New rules for public engagement, Soapbox Science style – Fiona Tatton, Womanthology Editor

Soapbox Science Exeter
Fiona Tatton - Womanthology Founder and Editor

Fiona Tatton

Proving that female scientists are not unicorns

Hello and welcome to issue 80, the Soapbox Science issue. May is always my favourite time of year because of the long days and promise of summer to come, and it now has strong associations with Soapbox Science for me.

For those readers who haven’t heard of it, Soapbox Science is essentially a bunch of renegade, kick-ass female scientists who take to the streets and spread the word about their science. Science engagement is more important than ever at present in the post-truth world of anti-intellectualism and fake news, so what better way for female scientists to show that they are not unicorns by making their way out of the mythical world of the lab and out into the community? Here are a few of the Soapbox Science rules of engagement:

1. Science serendipity

Hannah Wakeford at Soapbox Science in Exeter in 2015

Hannah Wakeford at Soapbox Science in Exeter

There’s a strong element of serendipity with Soapbox Science. As the sessions are held in busy thoroughfares in cities, the people who come into contact with the science weren’t necessarily planning to. Stumbling upon the experience is a happy accident. Fancy some science as you shop or stroll? In Brighton, this year the it’s science by the sea. Essentially, it’s anywhere there’s people. Of course, some people are Soapbox stalwarts and they plan to attend.

The other thing I love about Soapbox Science is that it’s not just aimed at girls either. The idea is to demonstrate to future generations and hopefully some of our own too, regardless of gender, that science is for everybody. It’s inclusive. It’s women on the Soapboxes but there’s mixed teams working together behind the scenes.

2. Simplicity: “If you can’t explain it simply you don’t understand it well enough.”

Simplicity is another Soapbox Science strength. They say the simple ideas are the best. They say, or rather, Einstein says: “If you can’t explain it simply you don’t understand it well enough.” It’s absolutely true. Can you imagine in any other career, other than perhaps entertainment, having to get up and talk with confidence about what you do in such a public space? You’re literally standing on a box and telling people about your job. So, let’s hope you know what you’re talking about.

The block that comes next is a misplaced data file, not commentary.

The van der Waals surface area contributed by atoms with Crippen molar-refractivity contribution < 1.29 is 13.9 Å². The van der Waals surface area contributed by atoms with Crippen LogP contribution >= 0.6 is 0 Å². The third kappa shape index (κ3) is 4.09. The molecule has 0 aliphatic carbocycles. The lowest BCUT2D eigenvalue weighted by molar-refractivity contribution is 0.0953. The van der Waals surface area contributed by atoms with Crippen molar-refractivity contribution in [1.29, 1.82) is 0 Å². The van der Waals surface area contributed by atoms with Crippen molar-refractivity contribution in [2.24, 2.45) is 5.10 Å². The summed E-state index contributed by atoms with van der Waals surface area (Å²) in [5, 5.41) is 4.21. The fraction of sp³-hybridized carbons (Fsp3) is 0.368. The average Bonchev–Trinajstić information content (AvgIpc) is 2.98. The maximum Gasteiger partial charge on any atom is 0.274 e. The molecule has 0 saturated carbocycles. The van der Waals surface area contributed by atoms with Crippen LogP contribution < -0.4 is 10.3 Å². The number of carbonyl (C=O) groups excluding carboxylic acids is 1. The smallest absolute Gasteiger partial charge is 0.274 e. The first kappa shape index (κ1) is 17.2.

3. It’s a tough job but someone’s got to do it

At least if you’re on a stand-up stage or in the theatre it’s a bit harder (although granted, not impossible) for people to walk off. Not so in the street. If people are bored they don’t hang around. So, these women need to be fearless and ready for anything. Fortunately, as Soapbox Science has been going since 2011, so hopefully there aren’t too many things the organisers aren’t prepared for. Or maybe it’s the public who should beware. I love the text on the Soapbox Science website that says: “Look out for bat simulators, fake breasts or giant pictures of volcanoes.” You – have – been -warned.

4. STEM becomes STEAM

What better way to help get a complex idea across than to use a little help from your friends? For the first time this year, several Soapbox Science events are a science and art mash-up. What better way to help with engagement that to dazzle the senses? What’s more exciting and amazing than science? Why science and art mixed together, of course.

And finally…

5. If an idea’s great, why not pass it on?

For the first time ever this year, Soapbox Science is heading for Canada – Toronto to be precise. After its international debut in Australia last year it’s also back there but it’s taking on another continent. Is it just a matter of time before Soapbox takes over the whole world? I do hope so. After all, the simple ideas are the best.

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